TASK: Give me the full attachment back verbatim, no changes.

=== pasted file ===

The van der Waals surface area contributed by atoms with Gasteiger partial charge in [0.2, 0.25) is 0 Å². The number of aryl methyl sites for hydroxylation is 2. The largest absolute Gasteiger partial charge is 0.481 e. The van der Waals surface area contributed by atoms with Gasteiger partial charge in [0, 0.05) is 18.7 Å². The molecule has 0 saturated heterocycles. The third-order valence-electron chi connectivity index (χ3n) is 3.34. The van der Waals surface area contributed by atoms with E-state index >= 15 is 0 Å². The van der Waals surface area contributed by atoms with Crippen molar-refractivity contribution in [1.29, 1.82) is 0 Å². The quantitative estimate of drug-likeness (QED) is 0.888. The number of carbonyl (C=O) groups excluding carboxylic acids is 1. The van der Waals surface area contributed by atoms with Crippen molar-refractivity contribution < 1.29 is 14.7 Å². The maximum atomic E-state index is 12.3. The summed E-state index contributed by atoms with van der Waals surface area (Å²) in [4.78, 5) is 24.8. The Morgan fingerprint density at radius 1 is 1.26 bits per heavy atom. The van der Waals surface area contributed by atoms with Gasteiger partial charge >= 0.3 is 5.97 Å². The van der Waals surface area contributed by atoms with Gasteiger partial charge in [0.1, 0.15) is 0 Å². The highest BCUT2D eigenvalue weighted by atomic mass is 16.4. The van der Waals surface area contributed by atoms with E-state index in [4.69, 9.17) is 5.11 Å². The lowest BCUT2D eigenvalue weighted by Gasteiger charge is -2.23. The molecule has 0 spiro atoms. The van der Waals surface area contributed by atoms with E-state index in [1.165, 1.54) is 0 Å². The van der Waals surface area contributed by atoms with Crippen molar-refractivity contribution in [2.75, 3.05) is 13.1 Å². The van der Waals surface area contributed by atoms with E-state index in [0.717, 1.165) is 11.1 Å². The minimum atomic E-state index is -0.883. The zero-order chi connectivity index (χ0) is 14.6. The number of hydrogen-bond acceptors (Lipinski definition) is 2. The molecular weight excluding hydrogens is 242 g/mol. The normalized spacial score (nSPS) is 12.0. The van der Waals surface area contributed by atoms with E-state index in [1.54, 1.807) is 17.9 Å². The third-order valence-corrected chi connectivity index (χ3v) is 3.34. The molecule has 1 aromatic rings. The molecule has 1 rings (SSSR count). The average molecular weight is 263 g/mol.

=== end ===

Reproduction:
The van der Waals surface area contributed by atoms with Gasteiger partial charge in [0.2, 0.25) is 0 Å². The number of aryl methyl sites for hydroxylation is 2. The largest absolute Gasteiger partial charge is 0.481 e. The van der Waals surface area contributed by atoms with Gasteiger partial charge in [0, 0.05) is 18.7 Å². The molecule has 0 saturated heterocycles. The third-order valence-electron chi connectivity index (χ3n) is 3.34. The van der Waals surface area contributed by atoms with E-state index >= 15 is 0 Å². The van der Waals surface area contributed by atoms with Crippen molar-refractivity contribution in [1.29, 1.82) is 0 Å². The quantitative estimate of drug-likeness (QED) is 0.888. The number of carbonyl (C=O) groups excluding carboxylic acids is 1. The van der Waals surface area contributed by atoms with Crippen molar-refractivity contribution < 1.29 is 14.7 Å². The maximum atomic E-state index is 12.3. The summed E-state index contributed by atoms with van der Waals surface area (Å²) in [4.78, 5) is 24.8. The Morgan fingerprint density at radius 1 is 1.26 bits per heavy atom. The van der Waals surface area contributed by atoms with Gasteiger partial charge >= 0.3 is 5.97 Å². The van der Waals surface area contributed by atoms with Gasteiger partial charge in [0.1, 0.15) is 0 Å². The highest BCUT2D eigenvalue weighted by atomic mass is 16.4. The van der Waals surface area contributed by atoms with E-state index in [4.69, 9.17) is 5.11 Å². The lowest BCUT2D eigenvalue weighted by Gasteiger charge is -2.23. The molecule has 0 spiro atoms. The van der Waals surface area contributed by atoms with E-state index in [1.165, 1.54) is 0 Å². The van der Waals surface area contributed by atoms with Crippen molar-refractivity contribution in [2.75, 3.05) is 13.1 Å². The van der Waals surface area contributed by atoms with E-state index in [0.717, 1.165) is 11.1 Å². The minimum atomic E-state index is -0.883. The zero-order chi connectivity index (χ0) is 14.6. The number of hydrogen-bond acceptors (Lipinski definition) is 2. The molecular weight excluding hydrogens is 242 g/mol. The normalized spacial score (nSPS) is 12.0. The van der Waals surface area contributed by atoms with E-state index in [1.54, 1.807) is 17.9 Å². The third-order valence-corrected chi connectivity index (χ3v) is 3.34. The molecule has 1 aromatic rings. The molecule has 1 rings (SSSR count). The average molecular weight is 263 g/mol.